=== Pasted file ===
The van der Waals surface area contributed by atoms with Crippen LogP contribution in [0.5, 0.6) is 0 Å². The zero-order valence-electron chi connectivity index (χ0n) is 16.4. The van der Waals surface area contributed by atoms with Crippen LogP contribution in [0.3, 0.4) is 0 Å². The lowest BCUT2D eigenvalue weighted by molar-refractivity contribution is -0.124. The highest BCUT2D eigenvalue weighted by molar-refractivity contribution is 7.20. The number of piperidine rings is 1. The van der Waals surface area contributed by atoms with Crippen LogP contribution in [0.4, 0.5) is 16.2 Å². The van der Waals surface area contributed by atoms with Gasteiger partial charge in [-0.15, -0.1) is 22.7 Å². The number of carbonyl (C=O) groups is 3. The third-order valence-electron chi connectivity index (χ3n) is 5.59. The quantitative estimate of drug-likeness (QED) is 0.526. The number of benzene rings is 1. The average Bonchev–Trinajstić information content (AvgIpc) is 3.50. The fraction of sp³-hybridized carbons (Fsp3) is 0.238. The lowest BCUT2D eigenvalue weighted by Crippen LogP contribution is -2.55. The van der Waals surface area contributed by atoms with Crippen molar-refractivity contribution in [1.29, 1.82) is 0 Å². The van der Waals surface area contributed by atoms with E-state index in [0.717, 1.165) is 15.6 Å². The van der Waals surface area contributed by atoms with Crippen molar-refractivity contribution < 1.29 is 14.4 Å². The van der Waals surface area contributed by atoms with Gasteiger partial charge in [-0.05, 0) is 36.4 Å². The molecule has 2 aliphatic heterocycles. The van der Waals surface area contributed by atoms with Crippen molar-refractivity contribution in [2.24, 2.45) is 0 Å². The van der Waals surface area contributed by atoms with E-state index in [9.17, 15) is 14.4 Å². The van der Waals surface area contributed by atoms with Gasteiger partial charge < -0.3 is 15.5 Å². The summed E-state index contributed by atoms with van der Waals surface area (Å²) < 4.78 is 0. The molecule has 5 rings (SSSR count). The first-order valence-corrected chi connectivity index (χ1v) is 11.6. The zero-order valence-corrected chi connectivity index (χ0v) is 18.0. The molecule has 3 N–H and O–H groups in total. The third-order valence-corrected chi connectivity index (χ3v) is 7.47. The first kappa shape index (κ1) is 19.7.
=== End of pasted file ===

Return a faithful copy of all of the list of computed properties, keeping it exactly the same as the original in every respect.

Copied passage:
The van der Waals surface area contributed by atoms with Crippen LogP contribution in [0.5, 0.6) is 0 Å². The zero-order valence-electron chi connectivity index (χ0n) is 16.4. The van der Waals surface area contributed by atoms with Crippen LogP contribution in [0.3, 0.4) is 0 Å². The lowest BCUT2D eigenvalue weighted by molar-refractivity contribution is -0.124. The highest BCUT2D eigenvalue weighted by molar-refractivity contribution is 7.20. The number of piperidine rings is 1. The van der Waals surface area contributed by atoms with Crippen LogP contribution in [0.4, 0.5) is 16.2 Å². The van der Waals surface area contributed by atoms with Gasteiger partial charge in [-0.15, -0.1) is 22.7 Å². The number of carbonyl (C=O) groups is 3. The third-order valence-electron chi connectivity index (χ3n) is 5.59. The quantitative estimate of drug-likeness (QED) is 0.526. The number of benzene rings is 1. The average Bonchev–Trinajstić information content (AvgIpc) is 3.50. The fraction of sp³-hybridized carbons (Fsp3) is 0.238. The lowest BCUT2D eigenvalue weighted by Crippen LogP contribution is -2.55. The van der Waals surface area contributed by atoms with Crippen molar-refractivity contribution in [1.29, 1.82) is 0 Å². The van der Waals surface area contributed by atoms with E-state index in [0.717, 1.165) is 15.6 Å². The van der Waals surface area contributed by atoms with Crippen molar-refractivity contribution < 1.29 is 14.4 Å². The van der Waals surface area contributed by atoms with Gasteiger partial charge in [-0.05, 0) is 36.4 Å². The molecule has 2 aliphatic heterocycles. The van der Waals surface area contributed by atoms with Crippen molar-refractivity contribution in [2.24, 2.45) is 0 Å². The van der Waals surface area contributed by atoms with E-state index in [9.17, 15) is 14.4 Å². The van der Waals surface area contributed by atoms with Gasteiger partial charge < -0.3 is 15.5 Å². The summed E-state index contributed by atoms with van der Waals surface area (Å²) < 4.78 is 0. The molecule has 5 rings (SSSR count). The first-order valence-corrected chi connectivity index (χ1v) is 11.6. The zero-order valence-corrected chi connectivity index (χ0v) is 18.0. The molecule has 3 N–H and O–H groups in total. The third-order valence-corrected chi connectivity index (χ3v) is 7.47. The first kappa shape index (κ1) is 19.7.